Toilet Roll Confession

I’m sorry. So very sorry. I didn’t mean to do it to you but I was half asleep. Please forgive me.

Our last night in Port Moresby was going to be a short one. With my flight leaving at 6:30 a.m. I knew I’d have to be at the airport by 4:30 a.m. That meant waking up at 3:30 a.m. The front desk staff at the Holiday Inn Port Moresby offered us a wake up call. We accepted.

After a great meal in the hotel restaurant and a debrief with the team we headed to bed. I remember laying in bed thinking about how difficult it was trying to get to sleep. The next thing I knew the phone was ringing. The time had come to start my journey home …. or had it?

I answered the phone to hear a voice asking me, “Did you request a (indistinguishable mumbling)?” I figured they were asking me whether I’d requested a reminder call so in my half awake state I replied yes before ending the call. That’s when my room mate, Scott Haas from Hobart’s Ultra 106.5, told me that it wasn’t 3:30 a.m. It was only 12:15 a.m. I said to Scott, “Well, I don’t know what I just agreed to but we’ll probably have room service at our door very soon.”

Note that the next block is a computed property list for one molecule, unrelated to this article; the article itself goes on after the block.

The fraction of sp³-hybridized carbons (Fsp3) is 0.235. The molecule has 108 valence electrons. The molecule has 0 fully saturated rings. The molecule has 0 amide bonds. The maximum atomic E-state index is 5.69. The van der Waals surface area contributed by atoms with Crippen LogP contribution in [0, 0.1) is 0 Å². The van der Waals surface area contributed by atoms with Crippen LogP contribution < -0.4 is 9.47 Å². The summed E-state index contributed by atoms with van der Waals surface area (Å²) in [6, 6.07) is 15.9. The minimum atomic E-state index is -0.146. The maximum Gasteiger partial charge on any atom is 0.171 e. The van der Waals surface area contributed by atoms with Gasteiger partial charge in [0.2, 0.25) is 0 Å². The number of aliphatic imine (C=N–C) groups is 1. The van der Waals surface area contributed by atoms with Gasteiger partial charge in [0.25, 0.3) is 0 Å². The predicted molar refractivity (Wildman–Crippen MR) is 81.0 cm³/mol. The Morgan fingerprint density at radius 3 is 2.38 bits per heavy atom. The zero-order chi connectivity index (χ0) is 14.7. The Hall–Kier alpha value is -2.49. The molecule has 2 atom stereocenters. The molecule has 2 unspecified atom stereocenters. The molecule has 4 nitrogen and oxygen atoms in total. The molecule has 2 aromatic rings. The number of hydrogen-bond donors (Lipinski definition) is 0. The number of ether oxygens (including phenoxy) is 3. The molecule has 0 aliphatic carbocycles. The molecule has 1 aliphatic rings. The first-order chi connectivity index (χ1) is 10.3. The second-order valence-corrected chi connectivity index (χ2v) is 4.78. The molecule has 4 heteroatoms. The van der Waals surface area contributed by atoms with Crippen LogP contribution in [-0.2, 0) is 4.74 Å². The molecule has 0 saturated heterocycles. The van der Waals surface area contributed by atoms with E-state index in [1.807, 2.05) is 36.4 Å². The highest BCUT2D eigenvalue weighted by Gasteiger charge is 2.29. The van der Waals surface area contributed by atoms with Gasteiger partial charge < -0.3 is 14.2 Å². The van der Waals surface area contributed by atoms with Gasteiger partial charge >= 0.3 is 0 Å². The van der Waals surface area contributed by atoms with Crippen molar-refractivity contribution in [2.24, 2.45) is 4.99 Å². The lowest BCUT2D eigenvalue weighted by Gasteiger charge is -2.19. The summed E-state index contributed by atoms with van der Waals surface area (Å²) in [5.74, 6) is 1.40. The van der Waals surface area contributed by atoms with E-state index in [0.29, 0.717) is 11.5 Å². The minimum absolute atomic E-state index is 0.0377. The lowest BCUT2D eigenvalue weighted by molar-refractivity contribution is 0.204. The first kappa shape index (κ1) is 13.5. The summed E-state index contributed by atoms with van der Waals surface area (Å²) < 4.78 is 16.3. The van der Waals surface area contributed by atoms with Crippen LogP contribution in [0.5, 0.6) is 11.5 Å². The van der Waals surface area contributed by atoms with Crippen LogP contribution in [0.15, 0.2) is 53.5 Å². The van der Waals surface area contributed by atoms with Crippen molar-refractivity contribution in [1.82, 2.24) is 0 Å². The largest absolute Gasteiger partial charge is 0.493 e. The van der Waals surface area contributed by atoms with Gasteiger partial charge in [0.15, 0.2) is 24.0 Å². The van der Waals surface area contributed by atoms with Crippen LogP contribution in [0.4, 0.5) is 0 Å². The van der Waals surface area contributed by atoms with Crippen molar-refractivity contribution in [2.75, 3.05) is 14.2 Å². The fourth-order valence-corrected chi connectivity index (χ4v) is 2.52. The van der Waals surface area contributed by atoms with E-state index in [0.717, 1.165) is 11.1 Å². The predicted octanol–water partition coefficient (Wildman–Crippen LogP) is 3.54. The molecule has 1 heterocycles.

Tap, tap, tap, tap. There was someone at the door. I dragged myself out of bed and made my way to the door thinking about how I could tell them I hadn’t ordered the midnight snack or whatever it was they were delivering. I opened it to find a staff member offering me a toilet roll.

I’m so sorry, but at 12:20 a.m., after just a couple of hours sleep, I wasn’t really awake enough to argue. I politely took the roll, said thank you, and gently closed the door before collapsing on my bed and falling back to sleep.

Somewhere in the Holiday Inn that night there was a guest in desperate need of toilet paper wondering why room service wasn’t delivering what they needed. I’m sorry … but I hope you’ll understand.

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About the author

Rodney Olsen

Rodney is a husband, father, cyclist, blogger and podcaster from Perth Western Australia.

He previously worked in radio for about 25 years but these days he spends his time at Compassion Australia, working towards releasing children from poverty in Jesus' name.

The views he expresses here are his own.

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